Not that this has anything to do with anything, but the average human blinks close to ten million times a year, roughly 800 hour’s worth of shut-eye whilst remaining awake. If as a triathlete you were to train this much each year, you would likely perform better on race day. The moral of the story? Open your eyes and get training.
This quote is form Chuckie V. blog. He is a triathlon coach, and former pro triathlete.
Are we blinking our life away ?
His joking quote got me thinking, 800 hours a year that is a lot of blinking. What would you do if you were given 800 free hours each year to do anything you want?
(first I wanted to do a quick check on his calculations. Blink rate: range of 2-30 per minute with the average often quoted as 10. The average blink takes 300-400 milliseconds - so for fun say 350ms average. Therefore, per minute are eyes are closed in blink 10 x 350ms = 3,500ms. Since 1,000ms = 1 second on average are eyes are closed 3.5 seconds out of each minute. Assuming being awake 16 hours a day and sleeping 8 hours I calculate 56 minutes each day is lost to blinking, and hence 340 hours each year - but this is for a 10 per minute blinker. Maybe Chuckie blinks at slightly more than 20 per minute, which would put him in the range of 800 hours each year
Being an easily distracted neuroscientist I had actually read a few articles about some neuroscience behind blinking. While we might all know that the function of blinking is to lubricate the eye, there is at least another level to the story.
Blinking rate correlated with cognitive flexibility:
One theory suggest that people who have a high blinking rate have better cognitive flexibility, but decreased cognitive stability (easily distracted) when compared to those with a lower blinking rate (Dreisbach et al., 2005). Levels of prefrontal cortex dopamine is thought to be involved in blinking rate (though like any interesting science there is some controversy). The general thought from previous papers is the higher the level of dopamine the higher the rate of spontaneous eye blink.
But beyond just blinking of the eyes, is there a brain blink (I know sounds a bit crazy), and are the two blinks related?
If two things are presented at a fast rate (sounds like our modern digital world) there might be a reduced ability to detect the second thing presented if the time between them is too short (between 200 - 500 ms). Meaning that most of us have no problem if the time between presented objects is longer than 500ms. So even if your eyes don’t blink your mind blinks and you may miss rapidly presented information. Dopamine is also thought to be involved in the attentional blink - interesting (Colzato et al., 2008). Previous work had found that a shorter attentional blink (AB) is correlated with better working memory (Arnell et al., 2008, Colzato et al., 2007). Think of a shorter AB meaning you can detect two objects very close in time - meaning your attentional blink was not screwing up your recognition of the two objects.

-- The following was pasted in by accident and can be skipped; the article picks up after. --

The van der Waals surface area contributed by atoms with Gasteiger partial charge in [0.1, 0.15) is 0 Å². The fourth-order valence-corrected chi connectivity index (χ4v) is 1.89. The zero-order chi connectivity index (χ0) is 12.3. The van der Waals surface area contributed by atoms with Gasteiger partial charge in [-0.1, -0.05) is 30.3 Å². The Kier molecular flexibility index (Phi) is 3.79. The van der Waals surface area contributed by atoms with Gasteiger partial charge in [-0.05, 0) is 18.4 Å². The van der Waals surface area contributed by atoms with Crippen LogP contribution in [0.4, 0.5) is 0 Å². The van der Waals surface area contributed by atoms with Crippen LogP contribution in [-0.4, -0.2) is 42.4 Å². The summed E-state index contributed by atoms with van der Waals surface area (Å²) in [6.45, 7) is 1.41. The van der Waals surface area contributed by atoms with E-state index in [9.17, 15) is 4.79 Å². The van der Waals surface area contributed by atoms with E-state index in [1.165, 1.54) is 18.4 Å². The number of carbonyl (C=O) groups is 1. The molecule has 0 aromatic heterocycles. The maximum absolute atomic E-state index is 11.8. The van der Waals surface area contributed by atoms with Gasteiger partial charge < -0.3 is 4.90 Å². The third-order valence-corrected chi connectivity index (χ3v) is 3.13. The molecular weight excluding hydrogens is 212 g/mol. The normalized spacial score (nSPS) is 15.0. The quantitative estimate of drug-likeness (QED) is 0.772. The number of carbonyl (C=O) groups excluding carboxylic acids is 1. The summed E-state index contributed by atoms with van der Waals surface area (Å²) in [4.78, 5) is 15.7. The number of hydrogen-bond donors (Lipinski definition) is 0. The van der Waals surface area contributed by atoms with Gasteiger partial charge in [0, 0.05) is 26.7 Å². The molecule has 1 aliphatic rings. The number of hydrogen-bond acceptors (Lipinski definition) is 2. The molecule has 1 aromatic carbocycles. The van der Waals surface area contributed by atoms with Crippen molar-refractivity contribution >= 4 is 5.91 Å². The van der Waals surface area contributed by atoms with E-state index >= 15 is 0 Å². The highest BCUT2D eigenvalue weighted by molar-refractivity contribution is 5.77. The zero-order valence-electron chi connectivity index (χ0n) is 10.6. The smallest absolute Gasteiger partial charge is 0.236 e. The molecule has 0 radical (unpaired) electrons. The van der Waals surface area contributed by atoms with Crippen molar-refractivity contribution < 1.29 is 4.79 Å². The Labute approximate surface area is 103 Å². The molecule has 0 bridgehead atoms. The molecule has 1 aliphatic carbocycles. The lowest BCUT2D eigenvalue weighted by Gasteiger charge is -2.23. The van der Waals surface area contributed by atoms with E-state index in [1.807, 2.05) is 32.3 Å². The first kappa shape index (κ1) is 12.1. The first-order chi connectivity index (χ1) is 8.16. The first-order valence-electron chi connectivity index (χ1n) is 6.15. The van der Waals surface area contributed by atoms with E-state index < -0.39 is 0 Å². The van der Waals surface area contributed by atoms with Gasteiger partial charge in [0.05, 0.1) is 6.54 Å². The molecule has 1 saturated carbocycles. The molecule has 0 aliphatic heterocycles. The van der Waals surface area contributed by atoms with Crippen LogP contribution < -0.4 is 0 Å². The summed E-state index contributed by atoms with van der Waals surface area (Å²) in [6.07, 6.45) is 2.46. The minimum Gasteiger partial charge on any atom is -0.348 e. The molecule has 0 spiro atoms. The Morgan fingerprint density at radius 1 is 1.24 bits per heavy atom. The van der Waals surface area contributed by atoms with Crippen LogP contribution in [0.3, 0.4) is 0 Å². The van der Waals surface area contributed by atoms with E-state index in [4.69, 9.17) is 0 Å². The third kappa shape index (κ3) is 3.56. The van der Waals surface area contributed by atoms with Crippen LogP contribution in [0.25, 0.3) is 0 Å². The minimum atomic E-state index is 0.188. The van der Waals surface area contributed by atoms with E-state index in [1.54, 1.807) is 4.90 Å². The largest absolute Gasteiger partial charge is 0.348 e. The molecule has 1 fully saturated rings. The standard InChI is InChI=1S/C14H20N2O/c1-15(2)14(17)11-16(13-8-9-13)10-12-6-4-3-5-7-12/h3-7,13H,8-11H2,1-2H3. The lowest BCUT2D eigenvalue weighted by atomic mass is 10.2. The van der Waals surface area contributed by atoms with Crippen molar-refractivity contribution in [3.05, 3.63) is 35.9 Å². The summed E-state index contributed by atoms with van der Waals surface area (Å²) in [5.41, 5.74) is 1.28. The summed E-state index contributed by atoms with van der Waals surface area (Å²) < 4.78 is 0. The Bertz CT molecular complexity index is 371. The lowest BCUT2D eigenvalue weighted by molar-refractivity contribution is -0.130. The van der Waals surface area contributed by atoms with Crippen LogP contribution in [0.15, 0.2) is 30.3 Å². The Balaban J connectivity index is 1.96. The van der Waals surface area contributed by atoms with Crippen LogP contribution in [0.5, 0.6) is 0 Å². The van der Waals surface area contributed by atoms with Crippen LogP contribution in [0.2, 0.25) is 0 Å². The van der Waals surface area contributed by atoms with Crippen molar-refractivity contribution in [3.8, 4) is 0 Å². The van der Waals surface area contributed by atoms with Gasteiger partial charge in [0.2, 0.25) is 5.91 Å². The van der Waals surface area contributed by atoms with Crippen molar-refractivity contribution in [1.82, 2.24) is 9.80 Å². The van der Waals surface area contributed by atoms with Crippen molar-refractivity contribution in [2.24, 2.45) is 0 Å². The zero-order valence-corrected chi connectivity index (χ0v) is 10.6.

Even more interesting is that Colzato et al., (2008) found that eye blink rate predicted the mind’s attentional blink. Subjects with highest blink rate had a smaller attentional blink (in this case a smaller attentional blink is a good thing). As an aside, there was a fair bit of variability in spontaneous eye blink rate - in this study ranging from around 2.4 to 31.8 blinks per minute (see above eye blink calculations).
The authors argue that higher prefrontal cortex levels of dopamine is related to higher blink rates, shorter attentional blink times, and better working memory.
But Chuckie would of course tell you this all comes at a cost - you are ’sleeping’ away your life with all that blinking. And at least Dreisbach et al., 2005 might tell us there is a cost to the high dopamine, high eye blinking rate and this is maybe these people might be prone to be easily distracted (though there are many variables including the amount and type of dopamine receptors and the exact task being tested - so hard to draw any firm conclusions. Fascinating field of research but not straighforward).
Maybe Chuckie is on to something, if you want to be a focused athelete a high blink rate with its easy distractibility and all those lost hours each year would be deterimental to your training, and hence performance. Maybe a slower cow like blink rate and a dedicated focus on putting in the hours of training is the likely key to success. You have to put the hours of work in.
But of couse this was mainly a light hearted post. But don’t waste your life - either by ’sleeping’ it away, or by being too easily distracted.
Open your eyes and get out there and do something with your life.